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Friday, April 15, 2011

Implementation Security in Cognitive Radio Networks


CRNs face unique security problems not faced by conventional wireless networks. The current focus of the CR/Software-Defined Radio (SDR) community is on preventive security measures that secure the radio software download process and on schemes that thwart the tampering of radio software once it is installed. However, preventive security is not sufficient. CRNs are alsomore open to attacks such as jamming and selfish node misbehaviour. Authentication of the users can prevent use of the network by unauthorised users.



Identification of the primary user is vital to grant access and prioritise resources, services, etc., and therefore the use of non-forgetable characteristics of primary user signals is a must in order to identify and authenticate primary users successfully. This requires tighter architectural integration of CR identification and network identification. In other words a single set of user credentials are desirable. The solution here is CRN Admission Control (CRNAC), which is used in the 802.1x. For user identification, identity management is required, which is a collection of tools and processes that manage the lifecycle of information elements that constitute a user’s digital identity. Some of the functions that identity management addresses include the following:
• Identifying the entities that interact in the system, authenticating each entity and applying authorisation rules as specified by policies, billing and auditing.
• Providing information about an entity (e.g., device capabilities, service features, user preferences, or roles) to other system entities or third parties, according to privacy management rules.

Each CR node needs to be 802.1x-enabled. When user authentication is requested, the CR node creates two virtual ports through which traffic will flow. One port is for control traffic and the other is for data; by default, the port that carries the data is disabled; only the port for carrying the control (Extensible Authentication Protocol overWireless (EAPOW)) traffic is opened, but this will not carry data traffic if authentication has not been completed.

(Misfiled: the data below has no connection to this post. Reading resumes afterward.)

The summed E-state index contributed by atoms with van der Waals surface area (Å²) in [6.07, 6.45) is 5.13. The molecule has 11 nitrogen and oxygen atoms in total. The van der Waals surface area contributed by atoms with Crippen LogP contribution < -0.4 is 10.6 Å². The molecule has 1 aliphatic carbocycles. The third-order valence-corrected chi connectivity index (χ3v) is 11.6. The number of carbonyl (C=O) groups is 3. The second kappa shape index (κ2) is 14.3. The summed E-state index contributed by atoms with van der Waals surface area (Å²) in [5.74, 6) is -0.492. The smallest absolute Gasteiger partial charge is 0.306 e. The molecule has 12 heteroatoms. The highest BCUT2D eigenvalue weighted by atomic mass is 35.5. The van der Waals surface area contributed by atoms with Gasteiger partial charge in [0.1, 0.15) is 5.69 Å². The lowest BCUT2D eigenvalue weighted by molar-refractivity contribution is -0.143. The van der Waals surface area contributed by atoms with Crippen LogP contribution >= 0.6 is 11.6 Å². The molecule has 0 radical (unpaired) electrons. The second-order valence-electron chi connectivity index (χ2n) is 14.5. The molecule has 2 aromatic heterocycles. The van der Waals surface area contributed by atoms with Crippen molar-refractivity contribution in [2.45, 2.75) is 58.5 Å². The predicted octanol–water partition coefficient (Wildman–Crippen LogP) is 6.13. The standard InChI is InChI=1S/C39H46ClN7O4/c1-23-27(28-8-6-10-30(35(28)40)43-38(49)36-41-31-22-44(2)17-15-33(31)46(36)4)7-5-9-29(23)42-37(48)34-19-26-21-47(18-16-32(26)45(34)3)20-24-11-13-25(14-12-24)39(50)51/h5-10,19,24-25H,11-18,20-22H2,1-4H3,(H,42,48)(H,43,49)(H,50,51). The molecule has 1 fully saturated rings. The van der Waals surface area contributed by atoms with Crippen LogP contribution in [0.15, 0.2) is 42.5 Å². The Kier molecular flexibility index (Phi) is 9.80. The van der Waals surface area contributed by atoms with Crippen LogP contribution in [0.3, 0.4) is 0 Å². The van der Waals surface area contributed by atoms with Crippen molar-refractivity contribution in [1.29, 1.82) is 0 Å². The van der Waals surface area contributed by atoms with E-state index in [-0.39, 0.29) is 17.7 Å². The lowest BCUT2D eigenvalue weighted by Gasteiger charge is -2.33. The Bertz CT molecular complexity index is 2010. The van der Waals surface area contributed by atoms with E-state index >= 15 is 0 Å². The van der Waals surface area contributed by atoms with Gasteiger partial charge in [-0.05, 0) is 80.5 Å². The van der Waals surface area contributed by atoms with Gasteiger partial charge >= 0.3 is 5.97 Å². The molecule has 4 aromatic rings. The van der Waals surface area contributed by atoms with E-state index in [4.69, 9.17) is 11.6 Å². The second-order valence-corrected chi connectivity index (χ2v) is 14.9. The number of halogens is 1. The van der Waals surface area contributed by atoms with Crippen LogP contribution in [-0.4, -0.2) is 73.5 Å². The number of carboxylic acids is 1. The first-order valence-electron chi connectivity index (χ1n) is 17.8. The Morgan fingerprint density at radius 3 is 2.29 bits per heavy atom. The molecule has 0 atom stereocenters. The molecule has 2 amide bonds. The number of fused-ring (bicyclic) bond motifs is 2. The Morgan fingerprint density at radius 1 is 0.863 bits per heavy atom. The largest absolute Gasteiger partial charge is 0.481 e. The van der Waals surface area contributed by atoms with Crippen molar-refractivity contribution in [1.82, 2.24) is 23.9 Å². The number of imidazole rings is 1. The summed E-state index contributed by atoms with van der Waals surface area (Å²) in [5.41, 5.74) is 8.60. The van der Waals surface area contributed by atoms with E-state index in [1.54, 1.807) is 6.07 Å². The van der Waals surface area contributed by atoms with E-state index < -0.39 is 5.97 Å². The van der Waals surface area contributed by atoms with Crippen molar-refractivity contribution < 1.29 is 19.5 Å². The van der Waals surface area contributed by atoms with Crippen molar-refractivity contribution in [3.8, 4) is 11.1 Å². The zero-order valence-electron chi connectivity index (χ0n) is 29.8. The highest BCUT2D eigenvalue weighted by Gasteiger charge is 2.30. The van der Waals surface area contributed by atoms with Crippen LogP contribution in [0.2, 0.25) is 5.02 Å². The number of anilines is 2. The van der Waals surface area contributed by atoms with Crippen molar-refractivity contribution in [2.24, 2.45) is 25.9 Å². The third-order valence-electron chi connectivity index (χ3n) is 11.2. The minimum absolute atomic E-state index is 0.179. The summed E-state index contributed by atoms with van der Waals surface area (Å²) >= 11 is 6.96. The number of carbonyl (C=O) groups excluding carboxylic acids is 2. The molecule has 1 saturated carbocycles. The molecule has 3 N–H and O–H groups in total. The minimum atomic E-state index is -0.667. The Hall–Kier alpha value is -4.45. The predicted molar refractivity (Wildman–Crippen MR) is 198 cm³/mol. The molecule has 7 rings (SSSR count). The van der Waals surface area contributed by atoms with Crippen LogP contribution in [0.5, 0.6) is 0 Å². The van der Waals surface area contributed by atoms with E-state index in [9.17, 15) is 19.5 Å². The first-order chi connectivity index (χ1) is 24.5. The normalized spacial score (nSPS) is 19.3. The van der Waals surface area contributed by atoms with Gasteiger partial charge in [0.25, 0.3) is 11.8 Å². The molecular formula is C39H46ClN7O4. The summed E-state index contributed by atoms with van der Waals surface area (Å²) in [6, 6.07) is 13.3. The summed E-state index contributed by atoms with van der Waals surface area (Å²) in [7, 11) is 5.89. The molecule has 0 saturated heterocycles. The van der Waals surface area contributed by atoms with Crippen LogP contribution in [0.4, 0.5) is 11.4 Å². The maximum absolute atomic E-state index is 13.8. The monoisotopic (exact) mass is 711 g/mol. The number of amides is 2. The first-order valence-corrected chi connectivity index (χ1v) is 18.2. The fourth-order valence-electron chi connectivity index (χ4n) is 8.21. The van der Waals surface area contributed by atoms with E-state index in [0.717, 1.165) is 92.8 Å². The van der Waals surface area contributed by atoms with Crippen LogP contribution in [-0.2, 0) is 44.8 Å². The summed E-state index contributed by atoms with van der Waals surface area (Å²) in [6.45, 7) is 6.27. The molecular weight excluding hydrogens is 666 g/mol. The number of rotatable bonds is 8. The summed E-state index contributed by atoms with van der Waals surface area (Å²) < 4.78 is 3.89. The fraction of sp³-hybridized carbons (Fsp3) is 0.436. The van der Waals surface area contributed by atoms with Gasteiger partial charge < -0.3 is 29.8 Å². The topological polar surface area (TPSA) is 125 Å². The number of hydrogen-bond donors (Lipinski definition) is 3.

Next, a security role or clearance server is required. Security roles are necessary for better management and control over the access on a security system, and they also enhance usability of the provided policy administration tools. Security roles are directly associated with the appropriate access policies as these are applied onto the access control lists of CR nodes; for example, policy decision points need to have access at all time to this association. This information is therefore necessary when availability anytime-anywhere is required. These needs, however, pose a great challenge to security.

The integrity and secure handling of this association is mandatory in order to;
• avoid false delegation of rights and granting of privileges to users, which may subsequently harm the system;
• avoid denial of service to users who should have rights and privileges when the system fails to make use of the relevant associations and credentials.


The illustration below depicts the security framework architecture for CRNs through mutual authentication based on a 802.1x and AAA server working in concert with layer 3 networking security features such as firewall, virtual private network, intrusion detection and protection mechanisms.




 

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